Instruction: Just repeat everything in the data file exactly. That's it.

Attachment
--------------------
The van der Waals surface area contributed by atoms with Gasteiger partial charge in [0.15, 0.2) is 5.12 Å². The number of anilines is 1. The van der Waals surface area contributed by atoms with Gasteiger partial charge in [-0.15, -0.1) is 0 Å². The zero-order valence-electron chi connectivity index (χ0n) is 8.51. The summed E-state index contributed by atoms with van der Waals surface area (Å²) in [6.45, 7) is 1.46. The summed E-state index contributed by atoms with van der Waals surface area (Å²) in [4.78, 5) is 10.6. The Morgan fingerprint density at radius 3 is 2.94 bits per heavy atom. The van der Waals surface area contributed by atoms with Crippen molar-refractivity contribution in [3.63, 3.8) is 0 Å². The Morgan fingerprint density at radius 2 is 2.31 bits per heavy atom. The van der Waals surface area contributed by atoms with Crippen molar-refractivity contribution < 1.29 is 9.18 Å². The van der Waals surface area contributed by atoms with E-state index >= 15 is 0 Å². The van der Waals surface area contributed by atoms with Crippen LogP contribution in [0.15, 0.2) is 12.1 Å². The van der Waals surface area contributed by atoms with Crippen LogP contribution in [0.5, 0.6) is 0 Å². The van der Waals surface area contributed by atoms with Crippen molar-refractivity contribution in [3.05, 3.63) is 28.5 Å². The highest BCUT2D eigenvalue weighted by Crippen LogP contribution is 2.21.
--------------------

The van der Waals surface area contributed by atoms with Gasteiger partial charge in [0.15, 0.2) is 5.12 Å². The number of anilines is 1. The van der Waals surface area contributed by atoms with Gasteiger partial charge in [-0.15, -0.1) is 0 Å². The zero-order valence-electron chi connectivity index (χ0n) is 8.51. The summed E-state index contributed by atoms with van der Waals surface area (Å²) in [6.45, 7) is 1.46. The summed E-state index contributed by atoms with van der Waals surface area (Å²) in [4.78, 5) is 10.6. The Morgan fingerprint density at radius 3 is 2.94 bits per heavy atom. The van der Waals surface area contributed by atoms with Crippen molar-refractivity contribution in [3.63, 3.8) is 0 Å². The Morgan fingerprint density at radius 2 is 2.31 bits per heavy atom. The van der Waals surface area contributed by atoms with Crippen molar-refractivity contribution < 1.29 is 9.18 Å². The van der Waals surface area contributed by atoms with E-state index >= 15 is 0 Å². The van der Waals surface area contributed by atoms with Crippen LogP contribution in [0.15, 0.2) is 12.1 Å². The van der Waals surface area contributed by atoms with Crippen LogP contribution in [0.5, 0.6) is 0 Å². The van der Waals surface area contributed by atoms with Crippen molar-refractivity contribution in [3.05, 3.63) is 28.5 Å². The highest BCUT2D eigenvalue weighted by Crippen LogP contribution is 2.21.